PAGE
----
Thanksgiving Guide: How Much Food You Should Make For Your Feast

Slices of pumpkin pie sit on a table during the Great Thanksgiving Banquet hosted by the Bay Area Rescue Mission on November 25, 2015 in Richmond, California. Hundreds of homeless and needy people were given a free meal a day before Thanksgiving. Getty

Around 6 million turkeys were thrown in the garbage in 2016 for Thanksgiving. That's approximately $293 million of wasted cash—but food waste isn't just happening during the holiday season. Around 30 to 40 percent of food is chucked each year in the U.S., and that includes food that might not even make it to your kitchen.

Chef Lien Do prepares turkeys for Thanksgiving meals at St. Anthony's dining room November 26, 2003 in San Francisco. St. Anthony's will serve an estimated 2,500 Thanksgiving meals to homeless and poor people in San Francisco. Getty

But the National Resources Defense Council might have an answer—at least when planning Thanksgiving or other dinner party events that may typically leave unwanted leftovers. An online tool called the Guestimator allows you to plug in how many guests you have—ranked by small, average, and big eaters—and how many leftover meals you want as well. There are options to choose what dishes to include, as well as opting for a classic Thanksgiving, veggie paradise, or a smörgåsbord.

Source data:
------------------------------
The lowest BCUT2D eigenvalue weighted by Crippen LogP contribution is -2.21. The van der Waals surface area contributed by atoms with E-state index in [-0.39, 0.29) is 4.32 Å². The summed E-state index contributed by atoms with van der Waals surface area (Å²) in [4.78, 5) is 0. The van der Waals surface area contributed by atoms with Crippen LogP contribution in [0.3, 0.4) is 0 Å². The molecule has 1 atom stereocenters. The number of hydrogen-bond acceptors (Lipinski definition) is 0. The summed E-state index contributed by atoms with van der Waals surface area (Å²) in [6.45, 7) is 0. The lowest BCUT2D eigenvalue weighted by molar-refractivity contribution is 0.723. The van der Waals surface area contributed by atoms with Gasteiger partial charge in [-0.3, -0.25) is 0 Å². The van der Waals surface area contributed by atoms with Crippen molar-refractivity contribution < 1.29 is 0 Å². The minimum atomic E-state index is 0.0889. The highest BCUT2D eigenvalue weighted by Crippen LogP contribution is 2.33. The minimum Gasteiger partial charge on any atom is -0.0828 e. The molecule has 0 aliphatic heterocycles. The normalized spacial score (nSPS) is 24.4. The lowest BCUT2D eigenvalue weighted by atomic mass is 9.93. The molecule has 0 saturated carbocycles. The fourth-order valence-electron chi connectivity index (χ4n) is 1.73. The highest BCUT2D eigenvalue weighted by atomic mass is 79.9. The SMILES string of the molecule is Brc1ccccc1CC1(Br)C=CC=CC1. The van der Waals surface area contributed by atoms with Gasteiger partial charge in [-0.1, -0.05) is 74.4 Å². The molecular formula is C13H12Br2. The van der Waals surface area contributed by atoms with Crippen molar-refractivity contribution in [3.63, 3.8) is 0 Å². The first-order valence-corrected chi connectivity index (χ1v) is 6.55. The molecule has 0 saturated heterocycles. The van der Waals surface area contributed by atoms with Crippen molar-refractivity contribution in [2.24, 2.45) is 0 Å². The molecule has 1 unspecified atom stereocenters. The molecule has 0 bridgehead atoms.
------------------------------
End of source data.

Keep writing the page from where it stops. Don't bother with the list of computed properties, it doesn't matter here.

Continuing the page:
"It's a dinner party calculator to help you plan the right amount of food, and that right amount can include leftovers," Dana Gunders, lead scientist for food waste at the NRDC and author of Waste-Free Kitchen Handbook, told Newsweek. "We ask if you want them and how many you want so that you can have that turkey-cranberry sandwich the day after if you want it but not be stuck with it four days after when you don't feel like eating it anymore."

With less than one week before Thanksgiving, hundreds of turkeys walk around a barn at the Willie Bird Turkey Farm November 24, 2008 in Sonoma, California. An estimated forty-five million turkeys are cooked and eaten during annual Thanksgiving meals in the United States Getty

The tool was made by the Ad Council and NRDC as part of their Save the Food campaign. Newsweek used the tool to calculate estimates for various group sizes.

The menu we chose includes a leftover meal for each person, two mains (turkey and ham or other pork), five sides (vegetables, potatoes or yams, rice or grains, casserole, and stuffing), and two desserts (pie and ice cream). Though the menus are simple, they can provide a starting point for what to buy at the grocery store ahead of the big feast.